The notion that Americans are a mobile people – forever looking beyond the horizon for new opportunities, always ready to uproot our lives to follow economic opportunity wherever it may take us – is central to our view of ourselves as a nation.
The massive waves of internal immigration that have periodically swept the country serve to reinforce our belief that when the going gets tough the tough get going, specifically to greener economic pastures. Whether it’s the Gold Rush, the Great Migration, or the mass abandonment of the Rust Belt in favor of glittering Sun Belt cities like Atlanta and Houston, American have seemingly always voted with their feet.
We wondered, though, if that was still the case. How likely are modern Americans to move for a new job? What incentives would motivate them to move for a new job? What areas of the country are seen by Americans to be the most vibrant? Are they right?
To find out, we surveyed thousands of active jobseekers on ZipRecruiter.com, asking them a series of questions about their attitudes towards moving for a new job. We also analyzed activity on over 1,000,000 applications to compare actual jobseeker behavior with their self-reported attitudes.
What we found was somewhat surprising.
When we asked jobseekers if they have ever considered moving to find or take a new job, over 58% of them said “no”:
That strong plurality jibes with what we saw when we asked jobseekers how far they were willing to commute:
Though jobseekers expressed a strong desire to stay close to home, we wondered what could convince them to move for a new job. Unsurprisingly, “More Money” was the number one choice, with “More available jobs” coming in a distant third, below “Quality of life”:
Of course, there is often a variance between self-reported attitudes and actual behavior, so we analyzed recent applications actions on ZipRecruiter.com. Using anonymized location data, we measured the distance between jobseekers home zip codes and the zip code of the job they were applying for to see at what rate they were applying to out of town jobs, and if they were, where those jobs were.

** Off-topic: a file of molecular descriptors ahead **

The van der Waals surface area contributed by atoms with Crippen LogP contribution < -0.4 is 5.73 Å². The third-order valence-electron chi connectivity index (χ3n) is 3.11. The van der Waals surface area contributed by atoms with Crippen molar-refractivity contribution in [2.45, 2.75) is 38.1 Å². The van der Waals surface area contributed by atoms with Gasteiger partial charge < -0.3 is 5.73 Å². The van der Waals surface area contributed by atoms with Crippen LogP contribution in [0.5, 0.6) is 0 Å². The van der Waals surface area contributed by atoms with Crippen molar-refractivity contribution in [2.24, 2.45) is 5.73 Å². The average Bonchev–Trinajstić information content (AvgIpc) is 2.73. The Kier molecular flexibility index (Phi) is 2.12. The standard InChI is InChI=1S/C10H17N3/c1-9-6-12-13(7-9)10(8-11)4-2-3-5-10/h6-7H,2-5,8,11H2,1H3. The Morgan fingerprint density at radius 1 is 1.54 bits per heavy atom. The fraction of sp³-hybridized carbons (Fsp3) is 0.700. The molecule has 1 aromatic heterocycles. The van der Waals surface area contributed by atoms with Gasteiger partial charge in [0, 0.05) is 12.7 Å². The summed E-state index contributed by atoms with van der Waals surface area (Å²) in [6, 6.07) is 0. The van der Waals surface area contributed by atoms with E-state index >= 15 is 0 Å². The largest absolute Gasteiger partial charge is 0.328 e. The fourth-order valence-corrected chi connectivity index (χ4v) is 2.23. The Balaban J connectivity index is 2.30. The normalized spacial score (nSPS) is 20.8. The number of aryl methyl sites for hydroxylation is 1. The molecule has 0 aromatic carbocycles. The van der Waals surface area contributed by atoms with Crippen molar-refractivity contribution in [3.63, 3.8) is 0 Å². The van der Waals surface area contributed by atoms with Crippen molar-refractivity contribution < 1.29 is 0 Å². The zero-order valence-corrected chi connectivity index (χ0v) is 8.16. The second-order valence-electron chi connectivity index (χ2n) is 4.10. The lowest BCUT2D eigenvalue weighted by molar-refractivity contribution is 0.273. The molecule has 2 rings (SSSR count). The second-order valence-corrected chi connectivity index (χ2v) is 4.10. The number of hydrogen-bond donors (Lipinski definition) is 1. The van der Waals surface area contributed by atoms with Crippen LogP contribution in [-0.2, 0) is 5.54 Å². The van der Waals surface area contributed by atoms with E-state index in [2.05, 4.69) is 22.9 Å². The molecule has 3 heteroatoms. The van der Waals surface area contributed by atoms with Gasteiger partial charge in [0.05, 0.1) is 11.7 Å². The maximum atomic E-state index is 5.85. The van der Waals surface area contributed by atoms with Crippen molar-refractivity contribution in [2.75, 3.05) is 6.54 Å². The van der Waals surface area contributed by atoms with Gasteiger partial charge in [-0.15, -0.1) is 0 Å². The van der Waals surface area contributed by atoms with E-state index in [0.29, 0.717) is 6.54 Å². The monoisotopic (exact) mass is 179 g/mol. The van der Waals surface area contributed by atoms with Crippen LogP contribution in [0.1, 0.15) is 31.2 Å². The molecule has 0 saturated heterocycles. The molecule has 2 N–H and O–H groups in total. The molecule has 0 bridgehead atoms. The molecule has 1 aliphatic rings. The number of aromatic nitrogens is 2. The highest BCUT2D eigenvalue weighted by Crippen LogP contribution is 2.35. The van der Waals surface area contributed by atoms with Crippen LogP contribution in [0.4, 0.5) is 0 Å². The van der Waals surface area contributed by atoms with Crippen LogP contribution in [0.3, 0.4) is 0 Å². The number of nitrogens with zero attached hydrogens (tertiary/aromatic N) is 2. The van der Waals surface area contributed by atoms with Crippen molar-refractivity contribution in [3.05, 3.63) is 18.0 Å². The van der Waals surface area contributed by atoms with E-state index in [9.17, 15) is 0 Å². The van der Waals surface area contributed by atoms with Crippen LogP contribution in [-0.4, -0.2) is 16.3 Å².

In the top 20 MSA’s, we saw an average out of town application rate of 18.6%, with the follow metro areas as the most popular overall destinations:
- Los Angeles, CA
- New York, NY
- Houston, TX
- Atlanta, GA
- Washington, DC
- San Francisco, CA
- Dallas, TX
- Miami, FL
- Boston, MA
- Orlando, FL
This geographic dispersion correlates fairly well with our jobseeker attitude survey, which showed that the South is perceived as the most economically vibrant region of the country:
But how does that perception stack up against reality? Are jobseekers correctly reading the job market in various regions of the U.S.? We looked at our report from earlier this year in which we identified the top cities and regions for jobs and compared them with the top cities and regions jobseekers were actively attempting to move to:
Top 10 Job Markets vs. Most Popular Destinations
|Top 10 Job Markets
|Most Popular Destinations
|1. Salt Lake City, UT
|1. Los Angeles, CA
|2. Omaha, NE
|2. New York, NY
|3. Madison, WI
|3. Houston, TX
|4. Minneapolis-St. Paul, MN
|4. Atlanta, GA
|5. Des Moines, IA
|5. Washington, DC
|6. Austin, TX
|6. San Francisco, CA
|7. Baton Rouge, LA
|7. Dallas, TX
|8. Springfield, MO
|8. Miami, FL
|9. Irvine, CA
|9. Boston, MA
|10. New Orleans, LA
|10. Orlando, FL
The differences are pronounced. Large, well known population centers continue to be a magnet for jobseekers, even though mid-size destinations often offer lower unemployment rates and more affordable housing.
On a regional level, however, the most popular destinations for jobseekers correlate fairly closely with our 2014 job market rankings:
Regional Job Markets Ranked vs. Most Popular Regions
|Regional Job Markets Ranked
|Most Popular Regions
Interestingly enough, a look at the regions ranked by frequency of attempted departures reveals substantial “churn” amongst jobseekers, with the South and West ranked 1 and 2 for intended destinations and departures. This may indicate a robust cross-migration between the most economically vibrant regions, similar to what we see on a city level in the churn between Los Angeles and New York City.
Regional Departure Rates Ranked
We also wanted to visualize where jobseekers from the biggest markets wanted to move. In the graphic below, we took our anonymized application action data and by measuring the number of outgoing applications from one city to another, were able to map the top desired job destinations of jobseekers in the 20 biggest MSA’s.
Click on each city to see the top 5 desired job destinations for jobseekers looking to move for work: